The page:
Little boxes on the hillside,
Little boxes made of ticky tacky.
Little boxes on the hillside,
Little boxes all the same. -Malvina Reynolds, Little Boxes

“Pretty open” has apparently expressed an interest in meeting me but there is a snag. The person who approached me wanted to introduce us at “game night”.  Game night, as I understand it, is when you get a bunch of friends together to play board or card games. I can think of nothing more trying than playing board games. Except, perhaps, playing board games with people I barely know under the pretense that we are all geeks here so we must love board games. What’s more, I am being set up with one of the attendees. I’ve been going back and forth on which level of hell this is. When I told her I hated game night, she countered with Cards Against Humanity. Her husband is obsessed; her words not mine. I play Cards Against Humanity on occasion-with friends. I don’t play that game with strangers. I went back to my acquaintance and told her that I would rather meet him for lunch or coffee. Boring though this may be, meeting in public is infinitely safer for me on a number of levels. And while I am not one of those women who obsesses over her safety, I’m not an idiot.

I’m losing interest. When she introduced him she thought we’d hit it off because he’s in IT, he likes sci-fi, he likes Dr. Who, he likes good food and wine, and he’s generous and kind. Well, I like science fiction but it isn’t the only thing I read. I like Doctor Who but I haven’t watched the new incarnation much because, frankly, I don’t care for it very much. I’m very competitive and don’t like to lose. Most board games are dull. My preferred card games are poker and bridge, although I have to learn to play bridge over again. He likes good food and wine, to which I say who doesn’t. Of course he’s generous and kind. You wouldn’t be friends if he weren’t. I have people in my life whom I have known for years who wouldn’t dream of setting me up and yet a person I met eight months ago wants to set me up with someone? I should be flattered but it makes me very uncomfortable. It feels presumptuous. It feels weird.

I can only guess that in her mind I fulfilled the requirements for nerd and I must like nerds. I understand the need to find your own tribe. I mentioned once before how feminism and punk saved my life. When you’re young finding your people is essential to survival. Now that I am older I have family, not people. At my age, my tribe should be middle-aged women with grown children who might be out of the house. It’s like when a friend of mine told me we needed to mend fences and attend activities sponsored by my synagogue’s womens’ group.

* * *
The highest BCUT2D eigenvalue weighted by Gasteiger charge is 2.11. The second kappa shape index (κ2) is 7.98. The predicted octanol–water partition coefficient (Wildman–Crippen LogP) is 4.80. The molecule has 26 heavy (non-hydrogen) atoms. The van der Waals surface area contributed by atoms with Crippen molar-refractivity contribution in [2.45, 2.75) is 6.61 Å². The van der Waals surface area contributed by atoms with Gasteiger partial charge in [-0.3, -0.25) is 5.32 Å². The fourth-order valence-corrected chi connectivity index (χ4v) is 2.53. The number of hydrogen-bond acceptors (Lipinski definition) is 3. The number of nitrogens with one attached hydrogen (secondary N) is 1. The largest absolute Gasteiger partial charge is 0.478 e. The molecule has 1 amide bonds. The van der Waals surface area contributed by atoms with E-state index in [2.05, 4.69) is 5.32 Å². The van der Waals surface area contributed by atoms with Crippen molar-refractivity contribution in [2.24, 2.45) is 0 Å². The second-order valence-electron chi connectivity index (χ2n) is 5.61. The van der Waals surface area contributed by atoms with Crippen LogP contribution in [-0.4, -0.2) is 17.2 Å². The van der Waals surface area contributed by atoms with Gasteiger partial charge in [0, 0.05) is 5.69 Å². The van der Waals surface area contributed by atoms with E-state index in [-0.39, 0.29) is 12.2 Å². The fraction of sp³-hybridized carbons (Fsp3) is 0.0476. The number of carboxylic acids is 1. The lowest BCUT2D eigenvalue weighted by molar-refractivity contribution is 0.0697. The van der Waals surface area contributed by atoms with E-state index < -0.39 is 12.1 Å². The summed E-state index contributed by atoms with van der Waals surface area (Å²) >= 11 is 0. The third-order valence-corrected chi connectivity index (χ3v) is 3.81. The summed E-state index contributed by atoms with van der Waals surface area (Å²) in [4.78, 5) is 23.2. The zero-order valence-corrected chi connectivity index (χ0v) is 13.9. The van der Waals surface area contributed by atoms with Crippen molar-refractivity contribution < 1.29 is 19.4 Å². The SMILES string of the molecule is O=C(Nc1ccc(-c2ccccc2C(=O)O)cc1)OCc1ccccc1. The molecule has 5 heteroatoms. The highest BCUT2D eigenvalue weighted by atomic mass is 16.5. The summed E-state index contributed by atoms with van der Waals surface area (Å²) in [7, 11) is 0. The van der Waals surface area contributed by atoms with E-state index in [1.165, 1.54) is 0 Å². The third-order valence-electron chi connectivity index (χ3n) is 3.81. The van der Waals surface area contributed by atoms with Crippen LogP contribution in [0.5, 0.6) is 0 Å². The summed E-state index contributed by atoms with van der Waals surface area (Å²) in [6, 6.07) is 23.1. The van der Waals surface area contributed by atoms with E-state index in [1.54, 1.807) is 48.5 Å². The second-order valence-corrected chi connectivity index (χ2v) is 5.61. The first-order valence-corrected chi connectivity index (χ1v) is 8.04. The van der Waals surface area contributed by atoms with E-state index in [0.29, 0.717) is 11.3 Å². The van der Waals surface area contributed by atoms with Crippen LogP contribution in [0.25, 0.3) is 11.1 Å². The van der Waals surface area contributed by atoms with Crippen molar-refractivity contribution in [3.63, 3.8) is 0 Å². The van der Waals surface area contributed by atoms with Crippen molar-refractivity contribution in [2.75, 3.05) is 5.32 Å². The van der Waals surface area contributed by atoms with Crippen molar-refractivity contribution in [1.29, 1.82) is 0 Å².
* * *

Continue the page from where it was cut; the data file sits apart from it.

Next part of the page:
-What do women talk about when they get together, I asked?
-Their kids, their grandkids, and their husbands, she said. She was very matter-of-fact.
-How can I participate in that conversation, I asked? I have none of those things.

She went on to say that if we all went, there would be women of all ages and backgrounds. No, I told her. We go where we will fit in, where we feel welcome. I have sat in silence many times as women around me discussed their children, grandchildren, schools, married life, toilet training, finding childcare. I learned early on to take a book to outings so I have something to read as I will have little or nothing to say. I can’t even discuss what’s on TV as I don’t have a television. I read, I watch movies, I draw, I exercise, I go to museums and galleries, I’m a street photographer, I visit friends, I listen to the radio, I cook and bake for fun. I know there are things on this list that I share with most other women but when women get together they talk about their children, their grandchildren, and their husbands. Some would argue that the impetus to find common conversation is on me to which I ask if you’ve ever killed a conversation? I have. Once conversation strays from what most people find familiar, it dies.

In order to be desirable we must comparmentalise ourselves, fit ourselves into ever-smaller, increasingly tidy packages fit for categorisation and consumption. To be a well-rounded person with varied interests, conflicting emotions, and viewpoints is messy. We value simplicity over complexity, purity over sulliedness, the explicit over the implicit or the subtle. Mystery has no place. We spend so much time and effort isolating ourselves we don’t want to do the hard work of actually connecting. If I declare myself to be femandrogynous, heterosexual, Sephardi Jewish, punk, over-educated, artist, elite athlete, then who is like me? I have drawn my lines in the sand but who is willing to cross? Who is willing to stay?